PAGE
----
I recommend WMF consider a "Wiki Loves People" competition with a bigger variety of subject-matter and larger scale that will attract a good number of photographers and follow the usual pattern of reviewing teams and invited jury. The Featured Picture processes are not well suited to review competitions, and are far too likely to be disrupted by the pressure of the nominator winning a cash prize or the presence of a large number of motivated newbie voters. The plan, to award the prizes first-come-first-served, also seems likely to make the competition quickly unattractive, and lead to sub-optimal choices of winners. -- Colin (talk) 10:00, 7 July 2016 (UTC)

To respond only to your suggestion that this photo drive is discriminatory against heterosexual people: Being LGBT isn't about displaying "overt sexuality". None of the LGBT-themed photos I've contributed show anyone kissing or even holding hands. Many of my photo subjects are openly trans people (don't forget the T in LGBT), some of whom are heterosexual. As LGBT people are discriminated against in every country, this is a civil rights issue. That's what - to me - encouraging the submission of more good LGBT-themed photos is about. Funcrunch (talk) 15:25, 7 July 2016 (UTC)
I didn't say it was "discriminatory against heterosexual people", just that it "discriminated on the basis of overt sexuality". And I agree that "Being LGBT isn't about displaying "overt sexuality". Perhaps it is the wrong term for what I meant. I just mean, that of the 500+ photos we have on Commons of people, nearly all of them cannot be put into any box and would presumably be excluded from this competition. Their sexuality is unknown, the event they were attending concerns their profession or hobby and not sexuality, etc, etc. There has to be something about the subject (person, event, etc) that is part of "LGBT culture". Someone, will presumably decide if a given image is gay enough, or trans enough, or whatever. Your example highlights the problem of putting people into boxes. Is David Cameron part of "LGBT Culture"? In his resignation speech as Prime Minister of the UK, he highlighted gay marriage as one of his proudest achievements source. It's messy and unnecessary to make such things a condition for entry in a photo competition.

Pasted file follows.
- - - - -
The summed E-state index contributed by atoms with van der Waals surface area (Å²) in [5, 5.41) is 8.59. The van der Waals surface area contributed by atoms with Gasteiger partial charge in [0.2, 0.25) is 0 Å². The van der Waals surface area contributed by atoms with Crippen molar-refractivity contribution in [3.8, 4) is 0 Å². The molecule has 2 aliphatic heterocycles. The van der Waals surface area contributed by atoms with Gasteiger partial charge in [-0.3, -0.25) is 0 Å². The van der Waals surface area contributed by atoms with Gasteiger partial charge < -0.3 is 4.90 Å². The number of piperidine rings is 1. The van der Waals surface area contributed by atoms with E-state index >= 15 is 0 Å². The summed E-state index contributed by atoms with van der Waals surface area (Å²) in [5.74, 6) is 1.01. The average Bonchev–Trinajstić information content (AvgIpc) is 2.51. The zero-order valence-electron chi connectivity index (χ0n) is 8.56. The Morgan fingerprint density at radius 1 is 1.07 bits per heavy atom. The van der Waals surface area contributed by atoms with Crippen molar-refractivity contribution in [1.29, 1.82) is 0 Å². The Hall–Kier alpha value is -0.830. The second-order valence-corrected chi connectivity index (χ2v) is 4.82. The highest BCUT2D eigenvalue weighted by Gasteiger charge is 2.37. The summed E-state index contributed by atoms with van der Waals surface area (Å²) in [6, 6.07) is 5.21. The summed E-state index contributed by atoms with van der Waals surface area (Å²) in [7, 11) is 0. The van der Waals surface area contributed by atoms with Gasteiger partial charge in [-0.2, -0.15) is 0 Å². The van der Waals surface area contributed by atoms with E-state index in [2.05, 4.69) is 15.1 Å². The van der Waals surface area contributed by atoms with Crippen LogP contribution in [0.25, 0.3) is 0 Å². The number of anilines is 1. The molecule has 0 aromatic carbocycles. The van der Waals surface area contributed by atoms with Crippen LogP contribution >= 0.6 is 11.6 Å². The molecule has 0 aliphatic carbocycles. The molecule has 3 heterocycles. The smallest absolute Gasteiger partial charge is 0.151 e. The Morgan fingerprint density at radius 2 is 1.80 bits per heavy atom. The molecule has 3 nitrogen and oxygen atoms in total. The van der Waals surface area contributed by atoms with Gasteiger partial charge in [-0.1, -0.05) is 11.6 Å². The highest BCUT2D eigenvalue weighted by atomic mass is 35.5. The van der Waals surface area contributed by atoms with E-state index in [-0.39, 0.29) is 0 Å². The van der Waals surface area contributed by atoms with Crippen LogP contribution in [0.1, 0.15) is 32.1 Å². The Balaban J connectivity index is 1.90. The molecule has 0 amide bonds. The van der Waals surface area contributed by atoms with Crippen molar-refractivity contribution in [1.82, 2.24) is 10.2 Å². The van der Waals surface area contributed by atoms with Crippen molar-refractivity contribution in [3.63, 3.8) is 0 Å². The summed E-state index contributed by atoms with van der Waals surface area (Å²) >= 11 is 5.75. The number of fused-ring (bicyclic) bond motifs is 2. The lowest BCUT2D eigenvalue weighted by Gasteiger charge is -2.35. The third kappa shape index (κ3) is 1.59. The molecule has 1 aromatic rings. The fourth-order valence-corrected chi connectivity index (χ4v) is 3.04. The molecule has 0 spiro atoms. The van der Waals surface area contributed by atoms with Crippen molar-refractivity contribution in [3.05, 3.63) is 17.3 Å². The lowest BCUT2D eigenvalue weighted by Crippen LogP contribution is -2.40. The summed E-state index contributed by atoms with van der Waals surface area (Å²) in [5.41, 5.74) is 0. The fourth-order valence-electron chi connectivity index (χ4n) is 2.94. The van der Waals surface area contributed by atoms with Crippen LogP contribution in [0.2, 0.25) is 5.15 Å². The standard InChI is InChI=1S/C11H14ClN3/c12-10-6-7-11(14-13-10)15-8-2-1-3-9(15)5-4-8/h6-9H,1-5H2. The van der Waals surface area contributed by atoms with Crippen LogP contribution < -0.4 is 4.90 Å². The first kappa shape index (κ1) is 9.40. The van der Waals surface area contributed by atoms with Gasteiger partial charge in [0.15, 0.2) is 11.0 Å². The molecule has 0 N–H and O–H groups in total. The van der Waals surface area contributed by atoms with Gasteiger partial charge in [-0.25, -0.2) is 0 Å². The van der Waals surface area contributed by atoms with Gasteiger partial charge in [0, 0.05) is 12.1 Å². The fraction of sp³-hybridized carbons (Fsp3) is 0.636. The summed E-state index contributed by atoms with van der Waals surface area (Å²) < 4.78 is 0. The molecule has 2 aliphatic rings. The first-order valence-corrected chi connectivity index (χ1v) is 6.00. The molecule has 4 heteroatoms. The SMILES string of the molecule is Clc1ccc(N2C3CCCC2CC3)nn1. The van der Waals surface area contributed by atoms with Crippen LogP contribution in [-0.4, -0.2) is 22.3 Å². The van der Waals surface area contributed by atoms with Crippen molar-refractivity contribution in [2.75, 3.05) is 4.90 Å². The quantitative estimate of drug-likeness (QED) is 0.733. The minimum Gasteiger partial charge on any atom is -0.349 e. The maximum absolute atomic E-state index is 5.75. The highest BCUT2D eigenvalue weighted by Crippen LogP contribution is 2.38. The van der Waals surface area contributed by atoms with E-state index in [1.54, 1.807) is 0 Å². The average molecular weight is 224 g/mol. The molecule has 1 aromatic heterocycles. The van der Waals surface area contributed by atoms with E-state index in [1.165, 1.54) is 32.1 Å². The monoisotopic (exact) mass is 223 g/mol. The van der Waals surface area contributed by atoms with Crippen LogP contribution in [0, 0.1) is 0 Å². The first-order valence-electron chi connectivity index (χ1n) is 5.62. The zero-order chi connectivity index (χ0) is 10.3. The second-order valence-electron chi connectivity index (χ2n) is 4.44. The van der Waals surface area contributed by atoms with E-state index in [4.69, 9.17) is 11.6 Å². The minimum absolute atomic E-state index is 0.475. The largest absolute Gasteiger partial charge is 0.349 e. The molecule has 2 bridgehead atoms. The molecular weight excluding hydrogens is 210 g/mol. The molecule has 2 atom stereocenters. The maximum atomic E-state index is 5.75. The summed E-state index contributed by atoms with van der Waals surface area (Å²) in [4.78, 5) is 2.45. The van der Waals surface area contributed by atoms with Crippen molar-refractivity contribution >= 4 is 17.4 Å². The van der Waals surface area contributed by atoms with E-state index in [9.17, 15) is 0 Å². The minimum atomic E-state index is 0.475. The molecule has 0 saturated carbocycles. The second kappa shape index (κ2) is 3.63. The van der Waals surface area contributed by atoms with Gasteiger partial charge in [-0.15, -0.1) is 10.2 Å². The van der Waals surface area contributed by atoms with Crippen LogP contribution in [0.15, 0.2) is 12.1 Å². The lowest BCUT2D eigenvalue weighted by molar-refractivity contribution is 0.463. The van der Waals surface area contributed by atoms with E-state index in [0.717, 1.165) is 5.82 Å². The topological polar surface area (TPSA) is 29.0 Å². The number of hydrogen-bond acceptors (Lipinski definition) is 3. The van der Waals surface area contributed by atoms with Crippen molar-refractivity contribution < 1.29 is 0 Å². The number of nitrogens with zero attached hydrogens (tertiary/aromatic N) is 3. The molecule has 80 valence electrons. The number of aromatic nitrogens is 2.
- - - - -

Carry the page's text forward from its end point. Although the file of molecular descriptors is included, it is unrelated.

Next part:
There are lots of groups who have been and who continue to be discriminated against. I have no problem encouraging the submission of photos about any aspect of human nature. My problem is when this crosses the line into being itself discriminatory.
Ultimately, the decision to fund such a competition is for WMF. I am personally more concerned that Featured Pictures is not suitable for this purpose, and the "first past the post" award is not one I have seen suggested for any photographic competition. I note that although this grant proposal was advertised at the Village Pump, I am not aware of any posts to the talk pages of the various Featured Picture forums that would be expected to judge it, and may have suggestions or concerns also. -- Colin (talk) 18:25, 7 July 2016 (UTC)
There are a lot of points in this criticism. I will not address it all now, but to start, I am going to reframe the concerns as I see them. The concerns are -
  1. The process proposed is not a viable strategy to run a photo competition of this sort
  2. The outreach target, LGBT populations, needs more explanation
Photo competition strategy
I confirm that the competition type proposed is not normal in Wikimedia Commons. However, there is no such thing as a normal, small-scale, photography competition in Commons, and I think that there should be. The amount of this grant, $600, is trivial in the WMF grants space. This amount of money is routinely granted for individual travel expenses to attend conferences, for example, even when there is no promise of work product in return. This is a project to trial a concept which will set a precedent, develop processes, and has some promise of encouraging contribution. One possible outcome of this project is that it creates a model for reuse for any small photo competition, like for example regional communities participating in Wiki Loves Monuments or any other subpart of a national effort. All local or special interest communities need a solicitation and grading model for whatever they organize for their own participants. I am convinced of the value of exploring the concept of a photo competition.